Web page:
BEIRUT, 30 April 2024 – Ongoing hostilities in southern Lebanon are taking a devastating toll on the population, forcing approximately over 90,000 people – including 30,000 children – from their homes. According to the latest report from the Ministry of Public Health, 8 children are among the 344 people killed and 75 children among the 1359 people injured since the escalation of the hostilities in October 2023.

The increase in armed conflict has damaged civilian infrastructure and facilities and has also impacted the essential services that children and families depend on, including significant damage to nine water stations, which serve a population of 100,000 people.

More than 70 schools are currently closed, affecting around 20,000 students and significantly affecting their education. Around 23 healthcare facilities – serving 4,000 people – are closed due to the hostilities.

“As the conflict impacting the south of Lebanon is in its seventh month, we are deeply concerned by the situation of children and families who have been forced from their homes, and the profound long-term impact the violence is taking on children’s safety, health and access to education,” said UNICEF Representative in Lebanon, Edouard Beigbeder. “As long as the situation remains so volatile, more children will suffer. Protection of children is an obligation under the International Humanitarian Law and every child deserves to be safe.”

Prior to the onset of this conflict, Lebanon’s essential services, including health and education systems, were already on the brink of collapse after years of being overstretched. The health system is unable to meet the demands for public healthcare due to a scarcity of resources including energy, human resources, equipment, and medication. The unprecedented financial and economic crises that have devastated the country since 2019 have exacerbated existing economic vulnerabilities, resulting in the loss of jobs and income, high inflation, and a shortage of essential services including electricity and medication.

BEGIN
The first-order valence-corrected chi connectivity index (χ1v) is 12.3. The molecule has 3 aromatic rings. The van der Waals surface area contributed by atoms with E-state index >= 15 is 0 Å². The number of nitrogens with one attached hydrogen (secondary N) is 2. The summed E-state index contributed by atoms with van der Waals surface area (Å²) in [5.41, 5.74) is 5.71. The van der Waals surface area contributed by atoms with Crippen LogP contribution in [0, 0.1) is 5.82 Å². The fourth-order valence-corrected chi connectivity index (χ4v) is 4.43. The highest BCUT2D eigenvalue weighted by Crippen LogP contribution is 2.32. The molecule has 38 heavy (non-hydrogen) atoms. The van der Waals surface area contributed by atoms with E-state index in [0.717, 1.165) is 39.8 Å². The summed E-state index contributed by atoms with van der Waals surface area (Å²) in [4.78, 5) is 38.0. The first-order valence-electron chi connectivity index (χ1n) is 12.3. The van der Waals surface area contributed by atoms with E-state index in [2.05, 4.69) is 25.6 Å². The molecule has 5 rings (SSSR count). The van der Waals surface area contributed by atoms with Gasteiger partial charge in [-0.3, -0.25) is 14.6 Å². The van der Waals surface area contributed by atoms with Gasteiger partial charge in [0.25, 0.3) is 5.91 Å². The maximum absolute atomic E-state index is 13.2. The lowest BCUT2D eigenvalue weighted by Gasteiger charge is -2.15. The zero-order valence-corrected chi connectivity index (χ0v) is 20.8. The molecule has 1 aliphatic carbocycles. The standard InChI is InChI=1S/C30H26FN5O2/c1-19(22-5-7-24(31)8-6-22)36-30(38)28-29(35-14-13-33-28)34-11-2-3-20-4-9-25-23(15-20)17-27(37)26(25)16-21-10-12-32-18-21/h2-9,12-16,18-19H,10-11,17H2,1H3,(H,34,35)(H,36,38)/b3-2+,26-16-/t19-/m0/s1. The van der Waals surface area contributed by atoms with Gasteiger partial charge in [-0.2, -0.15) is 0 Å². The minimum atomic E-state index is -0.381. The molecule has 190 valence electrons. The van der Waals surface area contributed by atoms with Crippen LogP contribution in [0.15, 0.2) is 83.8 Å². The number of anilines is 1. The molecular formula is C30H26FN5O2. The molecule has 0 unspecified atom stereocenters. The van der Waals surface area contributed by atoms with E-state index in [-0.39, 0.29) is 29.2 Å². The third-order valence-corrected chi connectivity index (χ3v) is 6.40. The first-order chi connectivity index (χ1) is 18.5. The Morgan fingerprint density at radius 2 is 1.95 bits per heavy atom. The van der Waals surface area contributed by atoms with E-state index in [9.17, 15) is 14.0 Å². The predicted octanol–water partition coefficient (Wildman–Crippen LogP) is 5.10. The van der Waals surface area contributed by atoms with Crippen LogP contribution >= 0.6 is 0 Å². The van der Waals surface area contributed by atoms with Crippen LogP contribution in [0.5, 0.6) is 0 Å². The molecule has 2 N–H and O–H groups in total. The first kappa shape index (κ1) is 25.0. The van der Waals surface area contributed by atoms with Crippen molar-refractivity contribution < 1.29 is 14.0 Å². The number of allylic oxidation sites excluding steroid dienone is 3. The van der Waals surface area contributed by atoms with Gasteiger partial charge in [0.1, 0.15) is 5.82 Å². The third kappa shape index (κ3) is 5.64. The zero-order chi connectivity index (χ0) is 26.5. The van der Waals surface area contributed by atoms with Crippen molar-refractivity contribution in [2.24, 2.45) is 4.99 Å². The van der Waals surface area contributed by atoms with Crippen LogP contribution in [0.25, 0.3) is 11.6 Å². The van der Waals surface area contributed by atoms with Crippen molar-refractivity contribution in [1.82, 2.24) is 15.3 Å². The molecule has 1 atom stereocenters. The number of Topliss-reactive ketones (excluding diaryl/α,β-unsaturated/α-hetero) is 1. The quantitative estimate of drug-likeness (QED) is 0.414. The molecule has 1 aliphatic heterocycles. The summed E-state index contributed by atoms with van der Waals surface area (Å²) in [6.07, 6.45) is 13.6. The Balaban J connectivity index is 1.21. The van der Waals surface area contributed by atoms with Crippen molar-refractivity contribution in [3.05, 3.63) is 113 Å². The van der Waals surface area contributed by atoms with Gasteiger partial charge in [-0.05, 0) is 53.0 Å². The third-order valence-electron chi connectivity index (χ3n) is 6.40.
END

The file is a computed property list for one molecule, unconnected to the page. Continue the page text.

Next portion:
UNICEF, working with partners, has been delivering vital aid to families affected by the hostilities, including life-saving medical supplies, hygiene kits, micronutrient supplements and complementary feeding jars to the displaced families who are mainly living in collective shelters. UNICEF has also delivered fuel, water, water tanks, winter clothes and blankets. A one-time emergency cash support was jointly delivered with the Ministry of Social Affairs to address the immediate needs of 85,000 people. Internally displaced children were able to resume their education in public schools and received new school supplies and transportation assistance.

“The situation in the south is adding to the ongoing multiple crises that the country has been facing since 2019,” said Beigbeder. “The severity of the crises is unbearable for children, and more must be done to prevent their suffering. We call for an immediate ceasefire and the protection of children and civilians. We must redouble our efforts to make sure every child in Lebanon is in school and learning, is protected from physical and mental harm, and has the opportunity to thrive and contribute to society.”


 Notes for editors:   


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For more information, please contact:

Joe Odell, UNICEF UK, 0207 375 6030, [email protected]